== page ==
Deltanoids can be effectively combined with ionizing radiation and chemo-therapeutic agents such as adriamycin to induce apoptosis in breast tumor models both in vitro and in vivo.82-86 While the primary response of breast tumor cells to deltanoids such as EB 1089 is growth inhibition, apoptosis has been observed in a fraction of the cell population. The possibility that the combination of deltanoids with radiation might promote cell death (i.e., through a differentiation stimulus plus DNA damage) was investigated by exposing both TP53 wild-type and TP53-mutated breast tumor cells to 1a,25-(OH)2D3 or EB 1089 for 48 h prior to irradiation. The combination of deltanoids with radiation resulted in enhanced antiproliferative effects in the TP53 wild-type MCF-7 cells based on both a clonogenic assay and the determination of numbers of viable cells. The combination of EB 1089 with radiation increased DNA fragmentation based on both the terminal transferase end-labeling (TUNEL) and bisbenzamide spectrofluoro-metric assays, suggesting the promotion of apoptosis. Enhancement of local tumor control by deltanoids followed with fractionated radiation was further substantiated in vivo with the use of EB 1089, partly through the promotion of apoptotic cell death.
Treatment with EB 1089 was found to block the increase in p21waf1/cip1 levels induced by adriamycin and interfere with induction of MAP kinase activity by ionizing radiation. These effects may be related to the capacity of EB 1089 to promote secretion of insulin-like growth factor binding protein. Similarly, pretreatment with another deltanoid, ILX 23-7553, shifted the dose-response curve for clonogenic survival, increasing sensitivity to adriamycin 2.5-fold and sensitivity to radiation fourfold. Our recent studies demonstrate that EB 1089 delays the accelerated senescence response to fractionated ionizing radiation in the breast tumor cells, promotes cell death in the irradiated cells, and delays proliferative recovery.8287 Taken together these findings indicate that deltanoids sensitize breast tumor cells to certain anticancer treatments. These data support the concept that deltanoids could have utility in combination with conventional chemotherapy or radiotherapy in the treatment of cancer.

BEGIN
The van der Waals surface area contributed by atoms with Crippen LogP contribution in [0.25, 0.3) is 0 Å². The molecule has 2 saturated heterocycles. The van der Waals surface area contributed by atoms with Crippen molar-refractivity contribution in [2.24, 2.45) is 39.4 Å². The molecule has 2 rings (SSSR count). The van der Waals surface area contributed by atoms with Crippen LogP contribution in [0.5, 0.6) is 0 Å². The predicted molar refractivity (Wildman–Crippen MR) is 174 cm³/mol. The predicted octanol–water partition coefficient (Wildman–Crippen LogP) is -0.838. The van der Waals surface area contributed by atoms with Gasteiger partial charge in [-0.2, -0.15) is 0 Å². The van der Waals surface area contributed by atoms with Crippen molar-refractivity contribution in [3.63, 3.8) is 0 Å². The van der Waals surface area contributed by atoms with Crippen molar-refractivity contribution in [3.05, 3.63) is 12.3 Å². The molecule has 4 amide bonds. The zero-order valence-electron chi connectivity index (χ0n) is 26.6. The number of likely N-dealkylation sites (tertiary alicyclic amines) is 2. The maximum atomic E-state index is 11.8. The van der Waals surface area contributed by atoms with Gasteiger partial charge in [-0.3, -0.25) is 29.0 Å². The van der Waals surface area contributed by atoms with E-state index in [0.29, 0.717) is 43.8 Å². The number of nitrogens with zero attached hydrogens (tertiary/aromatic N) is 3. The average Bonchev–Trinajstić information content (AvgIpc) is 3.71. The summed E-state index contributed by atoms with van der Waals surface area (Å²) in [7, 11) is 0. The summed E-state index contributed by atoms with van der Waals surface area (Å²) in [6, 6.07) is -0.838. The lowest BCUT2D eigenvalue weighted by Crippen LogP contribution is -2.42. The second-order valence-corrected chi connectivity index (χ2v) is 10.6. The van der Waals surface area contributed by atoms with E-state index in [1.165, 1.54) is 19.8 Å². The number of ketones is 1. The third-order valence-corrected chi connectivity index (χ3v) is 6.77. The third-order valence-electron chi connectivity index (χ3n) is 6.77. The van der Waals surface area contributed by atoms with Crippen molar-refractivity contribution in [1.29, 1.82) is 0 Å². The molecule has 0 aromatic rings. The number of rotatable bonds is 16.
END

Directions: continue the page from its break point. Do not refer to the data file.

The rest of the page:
Trump and Johnson's research groups88-92 have conducted several studies both in vitro and in vivo on the various combinations of 1a,25-(OH)2D3 and other antitumor agents. Yu et al.93 have shown that 1a,25-(OH)2D3 increased mito-xantrone/dexamethasone-mediated growth inhibition in prostate cancer PC-3 cells (p < 0.05) and that 1a,25-(OH)2D3 acted synergistically with mitoxantrone. Additionally, such a combination was shown to reduce the surviving fraction per gram tumor compared with mitoxantrone/dexamethasone or untreated controls (p < 0.03). The authors have further demonstrated the use of such combination therapy in other tumor models including murine squamous cell carcinoma (SCCVII/SF).81,91-93 The growth of SCCVII/SF tumors was inhibited in mice treated simultaneously with dexamethasone and 1a,25-(OH)2D3 when compared to no treatment or single-agent treatment. In this case total VDR content in SCCVII/SF cells was increased after treatment with dexamethasone. Treatment of tumor-bearing animals with dexamethasone (9 ^g/day) for 7 days also led to increased VDR-ligand-binding activities in whole-cell extracts from tumor or kidneys and decreased activity in intestinal mucosa. It therefore appears that dexamethasone is capable of enhancing the antitumor effect of 1a,25-(OH)2D3 by regulating VDR-ligand-binding activity.
The strategy of combining deltanoids with multiple anti-cancer agents is promising. Danilenko and Studzinski94 have summarized an extensive range of compounds and agents that have been used in combination with deltanoids to increase their differentiation-inducing and antiproliferative activities. They have also discussed in detail the possible mechanistic basis for the observed synergy or additive effect of deltanoids in several different tumor types. Evidence available from the literature on the potentiation of deltanoid effects with other differentiation agents, plant derived compounds, antioxidants, and other agents is presented in the review article by Danilenko and Studzinski.94